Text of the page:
An atmospheric river storm breached a levee along the Pajaro River, flooding homes and businesses and leaving thousands without shelter.
Floodwater rushes onto farmland through a levee break in the Pajaro River on Sunday.
North Monterey County, just across the Pajaro River from Watsonville, California, was submerged with floodwaters Sunday.
Highway 1, also known as Pacific Coast Highway, is closed at various points throughout Big Sur and near Pajaro due to flooding.
The atmospheric river, known as the “Pineapple Express” because it brought warm subtropical moisture across the Pacific from near Hawaii, was melting the lower reaches of massive snowpack in the California mountains.
Due to massive flooding early this weekend, first responders and the California National Guard had to rescue more than 50 people. One video showed a Guard member helping a driver out of a car trapped in waist-deep water.
The extent of the property damage was still uncertain, but Luis Alejo, president of the Monterey County Board of Supervisors, sought help from the state and federal governments.
‘The need will be great! Our residents will take months to repair the houses!’ he wrote her in a tweet on Saturday.
Governor Gavin Newsom has declared emergencies in 34 counties in recent weeks, and the Biden administration approved a presidential disaster declaration for some on Friday morning. President Joe Biden spoke with Newsom on Saturday to pledge federal support for California’s emergency response, the White House said.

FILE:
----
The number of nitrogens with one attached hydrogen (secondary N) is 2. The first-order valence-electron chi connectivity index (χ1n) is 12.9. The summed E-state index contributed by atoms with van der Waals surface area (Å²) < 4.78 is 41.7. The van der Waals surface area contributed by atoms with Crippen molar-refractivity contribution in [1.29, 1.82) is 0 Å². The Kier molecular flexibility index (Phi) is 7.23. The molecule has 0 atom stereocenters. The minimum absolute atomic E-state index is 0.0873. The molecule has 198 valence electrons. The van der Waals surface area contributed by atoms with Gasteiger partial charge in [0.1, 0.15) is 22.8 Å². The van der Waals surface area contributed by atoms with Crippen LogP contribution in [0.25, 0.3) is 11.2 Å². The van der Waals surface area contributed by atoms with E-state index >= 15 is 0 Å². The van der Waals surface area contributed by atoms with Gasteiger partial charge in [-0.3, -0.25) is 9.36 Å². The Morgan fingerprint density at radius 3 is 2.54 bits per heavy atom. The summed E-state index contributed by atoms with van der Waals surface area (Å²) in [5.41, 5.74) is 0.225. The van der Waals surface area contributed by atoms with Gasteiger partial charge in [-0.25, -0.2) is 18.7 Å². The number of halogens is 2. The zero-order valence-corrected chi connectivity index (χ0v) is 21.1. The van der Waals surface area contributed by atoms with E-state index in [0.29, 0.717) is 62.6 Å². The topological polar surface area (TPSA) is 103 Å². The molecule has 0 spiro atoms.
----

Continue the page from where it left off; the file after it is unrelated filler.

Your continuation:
Weather-related power outages affected more than 17,000 customers in Monterey County Saturday night, according to the Governor’s Office of Emergency Services. As of late Sunday morning, some 7,000 were still without power.
The governor’s office said it continued to monitor the situation in Pájaro.
A thunderstorm and tornado warmed up for this cloud formation in northeast Stanislaus County over the weekend.
Highway 190 is closed after mudslides during heavy rain in Springville, California on March 11, 2023
The Pajaro River separates Santa Cruz and Monterey counties. Authorities had been working to shore up parts of the river’s levee system when it broke around midnight Friday into Saturday. Crews began work to repair the levee around dawn Saturday while residents slept in evacuation centers.
Built in the late 1940s to provide flood protection, the levee has been a known hazard for decades with several breaches in the 1990s. Emergency repairs were made to a section of the berm in January. A $400 million rebuild is scheduled to begin in 2025.
This week’s storm marked the state’s 10th atmospheric river of the winter, storms that brought tremendous amounts of rain and snow to the state and helped ease dry conditions.
State reservoirs that had dipped to shockingly low levels are now well above average for this time of year, prompting state officials to release water from reservoirs to help control flooding and make room for more rain.